Painting Ice With Salt

Rock salt from the sidewalk

Miss 4 and I walked home along the sidewalk, and stepped aside as a sidewalk plow passed the path. Miss 4 noticed that the plow dropped something behind it as it went along, so we investigated. We found rock salt! I explained that rock salt helps melt the ice and keep it from forming. As we walked near the car, she told me that rock salt eats cars. I agreed that the salt corrodes cars, through a chemical reaction.

Putting salt on the ice

I took that teachable moment as an opportunity for a science activity. I grabbed a big chunk of ice from the backyard and put it on our Tuff tray. Table salt, from our pantry, went on a tin pan beside the ice and I invited the children to sprinkle salt over the ice with their hands, in the tray. I noticed it was difficult to see the effect the salt had on the ice so I added a paint palette, blue, purple and white paint, and some paint brushes.

Painting ice after salt

Dissolved salt and water freezes below zero degrees Celsius, while pure water freezes at zero degrees Celsius. The plow sprinkled ice on the sidewalk to keep ice from forming. The ice already on the sidewalk had a layer of water on top of it, as ice always does. Indoors, during our experiment in our heated home, the ice that I brought in began to melt. As the salt and water mixed on the chunk of ice, more dissolved salt formed, more ice melted which created more dissolved salt and the ice melted faster, etc. This happens up to a certain speed and is limited by the amount of salt, of course. The paint made the melting ice visible.

Here I added blue, purple and white paint however if I tried it again, I would add two primary colours, such as blue and red. That would add another interesting element. It would show the mixed colours, as the ice melted.

Clean up involved a bath and we continued the painting in the bathtub. When I asked Miss 4 a few weeks after this activity, she remembered that ice corrodes cars and also melts ice! When she learns more about this in grade 6 Chemistry class, she will have this earlier experience to pull from.

Car Tracks

Rolling a motorcycle down the slide

My children, Miss 2 and Miss 4, have been interested in cars for a while now. Their dad has fancied up our Honda Civic to make it look like a racing vehicle. He also does his own oil change, tire swap and general maintenance. The girls play car racing video games with him and our eldest has helped him change oil. I’ve rented car books from the library to supplement their enthusiasm and we did a STEM activity, which I will share with you!

The car tracks activity is a great introduction to track making and referencing, as it involves toys from the children’s play environment that are meaningful to them, that they see frequently, and have some strong and distinct tracks. We chose a variety of sturdy vehicles for this science activity, including a remote control truck, a match car, and a Paw-patrol motorcycle, as well as a few others. Alternatively, you could use textured balls, especially for babies and toddlers.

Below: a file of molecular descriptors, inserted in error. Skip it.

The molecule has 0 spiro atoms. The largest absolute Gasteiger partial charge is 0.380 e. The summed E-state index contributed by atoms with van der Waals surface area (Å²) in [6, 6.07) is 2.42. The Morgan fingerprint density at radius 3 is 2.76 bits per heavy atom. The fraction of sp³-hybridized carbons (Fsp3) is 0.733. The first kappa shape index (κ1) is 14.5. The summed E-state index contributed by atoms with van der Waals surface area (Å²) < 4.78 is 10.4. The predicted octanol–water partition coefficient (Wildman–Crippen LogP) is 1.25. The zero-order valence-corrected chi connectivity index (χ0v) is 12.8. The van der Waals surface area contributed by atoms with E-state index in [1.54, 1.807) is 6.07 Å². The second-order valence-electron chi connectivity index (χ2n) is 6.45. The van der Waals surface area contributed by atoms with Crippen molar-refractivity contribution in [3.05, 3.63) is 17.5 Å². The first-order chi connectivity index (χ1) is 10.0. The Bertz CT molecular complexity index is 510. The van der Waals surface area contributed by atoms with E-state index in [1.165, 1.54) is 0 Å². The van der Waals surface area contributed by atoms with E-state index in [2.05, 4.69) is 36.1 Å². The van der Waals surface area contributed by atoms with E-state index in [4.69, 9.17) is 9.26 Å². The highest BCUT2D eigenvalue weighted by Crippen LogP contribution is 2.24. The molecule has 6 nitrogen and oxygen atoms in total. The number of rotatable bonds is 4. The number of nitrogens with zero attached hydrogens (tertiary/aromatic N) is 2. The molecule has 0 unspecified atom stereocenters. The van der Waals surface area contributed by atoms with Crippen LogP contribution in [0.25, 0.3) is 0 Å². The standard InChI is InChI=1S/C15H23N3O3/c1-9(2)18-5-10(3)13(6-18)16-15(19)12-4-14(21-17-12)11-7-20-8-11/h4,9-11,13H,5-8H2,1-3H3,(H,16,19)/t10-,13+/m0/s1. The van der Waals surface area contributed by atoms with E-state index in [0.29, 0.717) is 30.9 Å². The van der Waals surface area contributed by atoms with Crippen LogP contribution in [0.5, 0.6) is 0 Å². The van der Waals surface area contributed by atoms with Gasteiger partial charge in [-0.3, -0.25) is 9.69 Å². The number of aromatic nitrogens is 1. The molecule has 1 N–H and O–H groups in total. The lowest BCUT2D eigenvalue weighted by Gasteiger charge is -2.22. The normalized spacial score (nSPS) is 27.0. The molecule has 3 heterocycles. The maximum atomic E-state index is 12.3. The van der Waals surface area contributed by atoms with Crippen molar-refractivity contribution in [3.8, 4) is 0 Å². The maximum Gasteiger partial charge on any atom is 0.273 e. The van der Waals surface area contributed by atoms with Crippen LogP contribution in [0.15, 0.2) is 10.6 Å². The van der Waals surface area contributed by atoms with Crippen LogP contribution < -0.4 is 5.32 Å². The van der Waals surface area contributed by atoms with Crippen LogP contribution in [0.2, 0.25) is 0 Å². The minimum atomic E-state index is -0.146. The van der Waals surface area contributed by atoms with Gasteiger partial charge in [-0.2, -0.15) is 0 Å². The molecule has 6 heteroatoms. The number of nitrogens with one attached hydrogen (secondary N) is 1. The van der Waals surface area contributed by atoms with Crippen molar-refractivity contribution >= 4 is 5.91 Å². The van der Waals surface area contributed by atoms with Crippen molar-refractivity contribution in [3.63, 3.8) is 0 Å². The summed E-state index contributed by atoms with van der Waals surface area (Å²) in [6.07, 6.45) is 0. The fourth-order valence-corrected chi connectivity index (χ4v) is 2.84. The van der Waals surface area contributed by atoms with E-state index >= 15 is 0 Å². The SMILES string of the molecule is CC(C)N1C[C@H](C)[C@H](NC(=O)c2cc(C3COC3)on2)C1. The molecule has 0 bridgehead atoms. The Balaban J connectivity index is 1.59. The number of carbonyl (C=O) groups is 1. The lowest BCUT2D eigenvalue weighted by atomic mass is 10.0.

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Two different vehicle tracks on the paper

In our house, we have a play structure with a slide, so we used that as our ramp. You could alternatively use an outdoor slide, a wobble board, or make a flat surface with a piece of large cardboard. I recommend having sides to the cardboard, if you go that route, since it keeps the paint covered cars on the paper. We covered it with paper roll and taped off the top and bottom with painters tape. We had the vehicles land in a tuff tray at the bottom of the slide to keep them contained. The children could pick the vehicles up from there and bring them back to the top of the slide for another turn.

View from above

Different vehicles made different shaped tracks that were made visible with the paint. We used black paint, though you could use an assortment of colours. I put a thick strip of paint at the top of the slide, for simplicity, though alternatively you could run the cars through a thin layer of paint on a separate tray and place them at the top of the ramp.

Tracks from cars and trucks

The next part of the activity involved labeling the tracks. I singled out a track with a blue paint stick and asked my 4 year old to identify the vehicle that made the track. She picked a car to test. We made a print on a separate piece of scrap paper. She brought her resource sheet over to the track on the slide to confirm her prediction.

Comparing the reference sheet to one of the tracks on the slide

Clean up involved washing the wheels of the vehicles and is best done right away so the paint doesn’t dry. We took the paper off the slide. I’m planning to take some more photos with it as I intend to make some beautiful worksheets and a few car activities for classrooms. I’ve done this activity in a kindergarten classroom a few times and doing it with my own children has helped me develop it further.


My name is Rachelle. I’m a mama with a Diploma in Early Childhood Education and a Degree in Science. I love nature and am passionate about teaching children about STEM fields.